It’s official, Linux was released on September 17, 1991

Linus Torvalds confirms the date of first Linux kernel release.

linus dirk hohndel
Credit: Swapnil Bhartiya

25 years ago, on August 25, 1991 Linus Torvalds announced the kernel he was working on. That kernel later became Linux. August 25th is celebrated as the birthday of Linux. But the interesting fact is that August 25 is not the date when Linux was released.

In an interview during LinuxCon North America (Toronto), Torvalds told me that the first release of Linux (version 0.01) was never announced publicly. He uploaded it to an FTP server and sent an email about it to people who showed interest in it.

When I asked about the date for the first release, he said that didn’t remember the date as he lost all the emails about it. Later, during a keynote discussion with Dirk Hohndel (VP and chief open source officer of VMware) at LinuxCon, he said that the only way to find the date is by finding the tarball of the first release and check the time-stamp.

On September, 17, 2016, Torvalds announced on Google+

Today is the 25th anniversary of the Linux-0.01 release, I do believe. Normally, the anniversary is counted from the announcement email (August 25), because that was the actual public statement of intent. The 0.01 code drop happened a couple of weeks later, and wasn't publicly announced.

I downloaded the tarball of version 0.0.1 and found the time-stamp:

linux date Swapnil Bhartiya

I noticed something interesting. There is mention of FREAKS-Kernel. Those who don’t know, Torvalds originally named his kernel ‘Freaks’ - a mix of ‘free’, ‘ freak’ and UNIX. But when his coworker uploaded the kernel to the FTP site, he didn’t like the name and renamed it to Linux, without asking Torvalds. If you check the makefile for the kernel, you will still find the FREAKX name here.

freakx Swapnil Bhartiya

Mention of FREAKS-kernel in the makefile of the first release.

Initially Linux was released under a non-GPL licence, restricting any commercial use of the kernel. In 1992, Torvalds changed the licence to GNU GPL v2, removing the commercial restriction.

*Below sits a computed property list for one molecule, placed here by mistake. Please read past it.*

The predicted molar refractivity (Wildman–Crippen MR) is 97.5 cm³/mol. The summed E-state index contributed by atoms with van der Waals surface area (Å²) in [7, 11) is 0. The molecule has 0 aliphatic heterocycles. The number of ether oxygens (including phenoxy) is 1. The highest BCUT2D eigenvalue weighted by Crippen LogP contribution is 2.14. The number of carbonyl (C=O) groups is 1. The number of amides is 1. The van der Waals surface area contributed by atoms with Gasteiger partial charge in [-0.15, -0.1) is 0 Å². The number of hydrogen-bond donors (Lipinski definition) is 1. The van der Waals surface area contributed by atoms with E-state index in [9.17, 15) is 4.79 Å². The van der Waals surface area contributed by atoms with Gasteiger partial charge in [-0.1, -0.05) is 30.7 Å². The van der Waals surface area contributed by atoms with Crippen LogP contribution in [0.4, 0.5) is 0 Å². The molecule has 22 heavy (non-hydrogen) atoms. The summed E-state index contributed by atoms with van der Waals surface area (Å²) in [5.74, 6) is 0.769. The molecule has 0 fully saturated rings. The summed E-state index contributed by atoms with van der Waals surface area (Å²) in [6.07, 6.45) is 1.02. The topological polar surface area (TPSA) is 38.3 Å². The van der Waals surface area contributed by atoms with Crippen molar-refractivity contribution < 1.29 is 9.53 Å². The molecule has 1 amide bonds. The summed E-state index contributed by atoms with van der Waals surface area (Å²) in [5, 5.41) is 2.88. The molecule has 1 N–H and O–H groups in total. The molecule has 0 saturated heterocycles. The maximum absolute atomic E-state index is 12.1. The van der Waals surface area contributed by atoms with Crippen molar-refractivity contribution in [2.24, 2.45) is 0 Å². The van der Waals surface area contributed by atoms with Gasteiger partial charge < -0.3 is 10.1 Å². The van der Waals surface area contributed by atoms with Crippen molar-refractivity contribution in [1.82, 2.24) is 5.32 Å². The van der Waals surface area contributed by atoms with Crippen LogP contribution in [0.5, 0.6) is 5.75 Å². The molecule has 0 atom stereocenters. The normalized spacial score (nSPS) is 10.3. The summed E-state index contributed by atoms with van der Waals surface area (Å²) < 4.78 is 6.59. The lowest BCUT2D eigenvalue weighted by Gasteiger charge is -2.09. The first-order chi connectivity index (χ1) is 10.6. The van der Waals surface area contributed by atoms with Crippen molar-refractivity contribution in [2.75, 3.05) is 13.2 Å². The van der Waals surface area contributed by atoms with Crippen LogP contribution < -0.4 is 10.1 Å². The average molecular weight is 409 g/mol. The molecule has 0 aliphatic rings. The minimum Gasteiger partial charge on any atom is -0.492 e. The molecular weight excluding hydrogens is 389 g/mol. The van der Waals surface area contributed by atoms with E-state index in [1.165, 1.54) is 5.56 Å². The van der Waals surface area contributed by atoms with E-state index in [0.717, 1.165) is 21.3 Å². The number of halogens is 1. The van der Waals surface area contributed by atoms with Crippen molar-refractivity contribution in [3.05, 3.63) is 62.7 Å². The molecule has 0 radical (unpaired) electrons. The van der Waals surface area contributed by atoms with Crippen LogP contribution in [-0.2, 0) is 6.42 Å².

Here is the excerpt from his original email

The Linux copyright will change: I've had a couple of requests to make it compatible with the GNU copyleft, removing the "you may not distribute it for money" condition.  I agree.  I propose that the copyright be changed so that it confirms to GNU - pending approval of the persons who have helped write code. I assume this is going to be no problem for anybody: If you have grievances ("I wrote that code assuming the copyright would stay the same") mail me. Otherwise The GNU copyleft takes effect as of the first of February.  If you do not know the gist of the GNU copyright - read it.

Torvalds credits GPL v2 for the success of Linux. During his keynote discussion with Hohndel, Torvalds said, “What made the difference was the license. "FSF [Free Software Foundation] and I don't have a loving relationship, but I love GPL v2," said Torvalds. "I really think the license has been one of the defining factors in the success of Linux because it enforced that you have to give back, which meant that the fragmentation has never been something that has been viable from a technical standpoint."

While Torvalds credits GPL v2 and the Linux community for the success of the project, Linux has become the most successful GPLed software in the world, emerging as a great success story of copyleft code.

Simultaneously, Linux also changed the way companies develop software. Linux made companies comfortable with open source. Even companies like Microsoft are now open sourcing their existing technologies such as PowerShell and .NET framework. AI and Machine Learning are seen as the 4th industrial revolution and companies like Amazon, Microsoft and Google have already open sourced their machine learning technologies that are building the foundation of AI.

We can all thank Linux and Torvalds for it.

This article is published as part of the IDG Contributor Network. Want to Join?

Download the CIO October 2016 Digital Magazine
View Comments
Join the discussion
Be the first to comment on this article. Our Commenting Policies